One year after the nuclear disaster at Japan's Fukushima, Exelon Nuclear has performed extensive reviews of equipment, structures and procedures at Oyster Creek Generating Station, the nearest nuclear power plant to Toms River.
“Integrating lessons and continuous improvement is a cornerstone of our operations at Oyster Creek,” said Oyster Creek Site Vice President Michael J. Massaro. “Along with the rest of the world, we watched and waited as events unfolded last March. And then, as nuclear professionals, we used the information and experiences coming from Japan to assure that our nuclear facility remained at the pinnacle of safety.”
Since the tsunami and earthquake in Japan, which occurred on March 11, 2011, Oyster Creek has purchased additional backup emergency equipment, updated emergency procedures and made additions to emergency training, a news release from Exelon Nuclear said.
“Since last March, we have taken the learnings from Fukushima, critically assessed our operations and taken immediate actions,” said Mike Pacilio, president and chief nuclear officer of Exelon Nuclear.
The news release stated that the primary lesson learned from Fukushima was to “expect the unexpected, and prepare for the unimaginable.
“We have additional safety measures planned for Exelon and the entire U.S. nuclear industry in the months ahead with additional guidance being issued by the U.S. Nuclear Regulatory Commission. We take pride in always being a learning organization dedicated to the safety of our facilities.”
The company has added seven mobile, high-volume diesel-driven pumps to its facilities, including Oyster Creek, among thousands of other equipment purchases, upgrades and validations, the release said.
At the Forked River-based nuclear plant, 5,000 worker hours were invested in completing Fukushima response activities; 105 procedures were created, revised or verified; 350 pieces of portable and installed equipment were reviewed; and 42 flood barriers and seals were verified as functional.
Oyster Creek is capable of withstanding the most severe floods for its area, the release said. The company is currently in the process of re-evaluating base assumptions about maximum historical flooding.
The site also was inspected and validated for seismic supports and restraints for thousands of pieces of equipment and pipes.
Oyster Creek, along with Exelon’s nine other facilities, has committed to purchasing additional safety equipment including emergency and portable equipment such as diesel driven pumps, electric generators, hoses, fittings and communications gear by March 31.
Currently Oyster Creek is protected from flooding by watertight doors, elevation of equipment above flood levels and flood barriers, the release said. The plant can automatically shut down and keep the fuel cooled without electricity from the grid using four layers of backup power generators.
Concrete walls up to 5-feet thick protect the reactor and other critical equipment. The plant also undergoes frequent emergency training and exercises involving government emergency response agencies.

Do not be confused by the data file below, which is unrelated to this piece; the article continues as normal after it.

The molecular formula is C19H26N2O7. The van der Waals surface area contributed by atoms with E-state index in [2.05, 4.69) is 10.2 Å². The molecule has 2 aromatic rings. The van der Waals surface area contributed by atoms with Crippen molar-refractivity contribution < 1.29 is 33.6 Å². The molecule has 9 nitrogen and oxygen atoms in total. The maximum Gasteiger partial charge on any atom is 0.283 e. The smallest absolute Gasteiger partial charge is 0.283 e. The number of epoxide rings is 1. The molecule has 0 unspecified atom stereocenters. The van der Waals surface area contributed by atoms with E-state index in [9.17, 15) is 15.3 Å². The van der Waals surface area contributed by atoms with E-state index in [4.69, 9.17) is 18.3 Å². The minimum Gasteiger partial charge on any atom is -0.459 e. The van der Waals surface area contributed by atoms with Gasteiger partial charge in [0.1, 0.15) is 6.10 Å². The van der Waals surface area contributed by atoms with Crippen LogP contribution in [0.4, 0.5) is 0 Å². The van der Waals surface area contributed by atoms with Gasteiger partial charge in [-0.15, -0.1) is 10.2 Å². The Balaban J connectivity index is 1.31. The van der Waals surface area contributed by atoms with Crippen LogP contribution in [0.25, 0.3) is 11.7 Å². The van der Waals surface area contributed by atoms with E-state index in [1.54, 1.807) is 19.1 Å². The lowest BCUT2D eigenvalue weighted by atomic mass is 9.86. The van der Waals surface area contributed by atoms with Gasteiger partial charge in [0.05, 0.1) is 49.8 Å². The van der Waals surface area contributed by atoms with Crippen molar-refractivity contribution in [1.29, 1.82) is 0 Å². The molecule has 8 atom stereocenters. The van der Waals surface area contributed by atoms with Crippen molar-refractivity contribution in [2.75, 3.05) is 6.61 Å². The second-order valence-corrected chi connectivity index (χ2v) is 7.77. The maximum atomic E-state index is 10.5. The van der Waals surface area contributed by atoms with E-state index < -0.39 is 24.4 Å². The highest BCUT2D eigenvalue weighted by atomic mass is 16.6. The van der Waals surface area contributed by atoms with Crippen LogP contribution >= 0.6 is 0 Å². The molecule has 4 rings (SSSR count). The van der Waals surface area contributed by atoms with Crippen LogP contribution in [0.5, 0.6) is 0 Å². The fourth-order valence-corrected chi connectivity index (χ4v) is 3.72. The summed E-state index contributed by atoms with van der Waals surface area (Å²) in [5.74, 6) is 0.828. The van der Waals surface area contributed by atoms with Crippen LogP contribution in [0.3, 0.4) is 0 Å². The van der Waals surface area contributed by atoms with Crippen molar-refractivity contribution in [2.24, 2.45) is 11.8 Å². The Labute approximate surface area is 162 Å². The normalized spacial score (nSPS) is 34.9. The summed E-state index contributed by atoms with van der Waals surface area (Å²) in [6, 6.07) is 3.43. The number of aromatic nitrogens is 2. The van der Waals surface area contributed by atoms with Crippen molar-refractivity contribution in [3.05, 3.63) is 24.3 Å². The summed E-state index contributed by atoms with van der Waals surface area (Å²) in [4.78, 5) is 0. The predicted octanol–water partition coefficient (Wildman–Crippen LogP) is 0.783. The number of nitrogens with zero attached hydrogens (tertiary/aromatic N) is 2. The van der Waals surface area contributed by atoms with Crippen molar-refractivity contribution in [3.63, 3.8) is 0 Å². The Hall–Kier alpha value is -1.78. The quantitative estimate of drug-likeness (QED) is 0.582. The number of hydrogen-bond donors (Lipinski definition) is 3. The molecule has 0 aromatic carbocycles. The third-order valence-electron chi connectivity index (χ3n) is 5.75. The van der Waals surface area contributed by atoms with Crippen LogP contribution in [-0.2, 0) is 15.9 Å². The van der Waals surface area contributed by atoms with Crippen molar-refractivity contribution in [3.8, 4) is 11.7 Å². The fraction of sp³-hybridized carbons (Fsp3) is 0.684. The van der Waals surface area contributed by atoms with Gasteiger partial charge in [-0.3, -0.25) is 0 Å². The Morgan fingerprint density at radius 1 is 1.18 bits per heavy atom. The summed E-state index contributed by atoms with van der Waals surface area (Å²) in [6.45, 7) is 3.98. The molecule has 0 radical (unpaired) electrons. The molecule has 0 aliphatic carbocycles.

“Oyster Creek’s emergency operating procedures are constantly tested, challenged, and simulated to ensure that they will work properly when needed,” the release said. “Such drills are overseen by the NRC with NRC inspectors stationed at all U.S. nuclear facilities on a full–time basis.”
Exelon Nuclear is not only verifying the safety of its plants one year after the incident in Japan but just days after an began from Oyster Creek Generating Station to Vermont Yankee.
The walk was meant to call attention to the accident for nuclear power safety in the U.S. Today, the demonstrators are making their way from West Long Branch to Perth Amboy.
“All of these things Oyster Creek is mentioning is like putting a band-aid on a 3-inch gash,” said Edith Gbur, a member of Jersey Shore Nuclear Watch, one of the groups involved in the peace walk. “It does not take care of the basic problem.”
The Atomic Agency Commission in Japan blames the accident on the design of the plant, she said. Oyster Creek has the same design as Fukushima with a GE Mark I Boiling Water Reactor.
The plant continues to store its fuel pool above ground, the drywall liner is corroded, there are tritium leaks and radioactive emissions, she said.
“They try to give us happy messages about how they’re trying to protect the residents but they conceal the fact that they cannot do anything about these problems,” Gbur said.
In the case of an earthquake or tsunami, “there’s nothing you can do,” she said. “You can’t protect against Mother Nature.”
“The lessons learned from Fukushima is that we haven’t learned anything,” said Jeff Tittel, director of the New Jersey Chapter of the Sierra Club said. Tittel was one of the speakers at the peace walk’s first public discussion on Friday, March 2.
“One of the problems we face is that we plan for what happened in the past and not what’s going to happen,” he said. “Every major accident there has been was unforeseen.”
A natural disaster can hit the Jersey Shore, Tittel said.
“It may not be a Fukushima, but it would be an Oyster Creek,” he said. “Just like we saw as news headlines Three Mile Island, Chernobyl, or Fukushima we do not want to see on the front page of the news, Oyster Creek.”
The changes Oyster Creek has made since Fukushima will help, Tittel said. But the nuclear plant is plagued by problems.
“There are problems they haven’t figured out yet,” he said. “Until you have a better place to store spent fuel and until you rebuild that plant, there’s always a chance for an accident with an aging plant.”
“Lessons of the Fukushima disaster is that old, obsolete nuclear power plants like Oyster Creek should be closed,” Tittel said. “They are not worth the risk to the environment or the public health and safety.”
To read more about what the plant has learned and done since Fukushima, see the attached fact sheet.